The economic partnership agreement between the European Union and Japan comes as a corrective to the rising wave of protectionism in the United States and Britain but could deal a blow to Japanese dairy farmers and wineries, experts say.
Japan and the EU reached a broad agreement on the free trade deal last week to start abolishing or reducing tariffs on food and industrial goods as soon as early 2019.
Under the pact, Japan will set a low-tariff import quota of 20,000 tons on European soft cheeses such as Camembert and mozzarella in the first year and lift the tariff entirely for up to 31,000 tons after 15 years. Japan currently imposes a 29.8 percent tariff on cheese.
Tariffs on other products such as European wine will be eliminated immediately, while levies on pasta and chocolate are slated for a more gradual removal period stretching about 10 years.
In exchange, the EU will bring tariffs on Japanese cars down from 10 percent to zero over seven years.
The Foreign Ministry believes signing the economic partnership agreement (EPA) with the EU will establish “one of the world’s largest free and advanced economy zones,” accounting for about 28 percent of global GDP.
The ministry also said signing the EPA amid rising protectionism will send a “strong message to the world” that the two parties will become “the standard bearer of free trade.”
Kunihiko Miyake, a research director at the Canon Institute of Global Studies and a former diplomat, evaluated the accord as a “significant step forward” for Japan and the EU in sending a signal to the increasingly protectionist U.S. and Britain.
“As uncertainty stemming from the protectionism in U.S. and Britain spreads … I believe the move will send the message that Japan and EU will lead the global momentum toward free trade,” Miyake said.
But the deal could significantly hurt domestic industries — in particular, dairy farmers producing raw milk for cheese products, said Yasufumi Miwa, a senior economist at the Japan Research Institute Ltd. who specializes in the domestic food industry.
Although the agreement should boost domestic consumption of cheese and wine, it will introduce competition with high-quality European products, Miwa said, drawing a comparison to the potential impact on farmers from the Trans-Pacific Partnership.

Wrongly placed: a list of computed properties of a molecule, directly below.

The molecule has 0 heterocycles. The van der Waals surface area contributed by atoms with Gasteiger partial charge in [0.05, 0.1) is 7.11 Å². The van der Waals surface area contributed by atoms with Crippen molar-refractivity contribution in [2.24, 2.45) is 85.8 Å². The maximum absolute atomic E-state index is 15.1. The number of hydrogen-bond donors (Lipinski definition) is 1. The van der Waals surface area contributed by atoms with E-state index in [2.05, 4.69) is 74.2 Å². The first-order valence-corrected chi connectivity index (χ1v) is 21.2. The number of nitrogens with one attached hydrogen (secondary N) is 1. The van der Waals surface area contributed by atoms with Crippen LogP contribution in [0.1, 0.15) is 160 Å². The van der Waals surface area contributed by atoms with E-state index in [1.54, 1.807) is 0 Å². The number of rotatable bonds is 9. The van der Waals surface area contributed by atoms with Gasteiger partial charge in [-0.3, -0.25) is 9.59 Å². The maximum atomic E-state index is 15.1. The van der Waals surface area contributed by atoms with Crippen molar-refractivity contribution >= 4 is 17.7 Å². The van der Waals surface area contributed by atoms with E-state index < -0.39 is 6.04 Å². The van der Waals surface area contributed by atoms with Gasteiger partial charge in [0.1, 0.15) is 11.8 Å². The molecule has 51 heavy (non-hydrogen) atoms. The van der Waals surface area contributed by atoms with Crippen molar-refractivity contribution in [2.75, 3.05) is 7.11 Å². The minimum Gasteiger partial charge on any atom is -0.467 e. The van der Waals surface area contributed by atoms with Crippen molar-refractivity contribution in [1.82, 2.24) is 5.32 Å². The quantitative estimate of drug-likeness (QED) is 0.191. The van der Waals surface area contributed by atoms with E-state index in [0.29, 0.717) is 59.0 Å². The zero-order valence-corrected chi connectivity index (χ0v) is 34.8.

Currently, the TPP is languishing since President Donald Trump signed an order in January to withdraw the United States from the 12-party pact.
When Japan signed the TPP, rice farmers were worried that cheap imports would eat away at the market for rice used in processed foods but were less concerned about direct competition for domestic rice, which tends to be of higher quality than foreign-grown, he said.
“But the quality of European cheese and wine is usually as good as or even better than that produced in Japan,” he said, adding that the competition with high-quality European products will hurt the sales of domestic cheese and wine brands.
Domestic dairy farmers and wine producers will have less of a buffer against these risks compared with rice farmers, who were afforded guarantees when the government signed the TPP.
When Japan agreed to join the TPP in 2015, the government declared that it would buy up the same amount of domestically grown rice as the volume of the zero-tariff import quota for stockpiling, in order to protect local farmers from price drops.
Miwa said that behind the government’s rather “hasty” deal with Europe may be an urgent desire to make up for the overall slowing-down of international free trade deals.
“When it comes to bilateral free trade accords, Japan is behind other countries like South Korea. From the manufacturing industry’s standpoint, I think Japan certainly needs to put trade deals like EPAs in effect promptly so as to overcome the handicap,” he said.
“Some experts say that it is still too early to evaluate the deal as few details have become clear, while others view it negatively” if no measures to protect domestic farmers will be taken, he said.
Miyake of the Canon Institute also warned that reaching the broad agreement doesn’t necessarily mean the process for finalizing the deal will be as smooth as planned.
“There are still many points where the two parties need to find a compromise,” he said. “You have to keep in mind that the devil is always in the details.”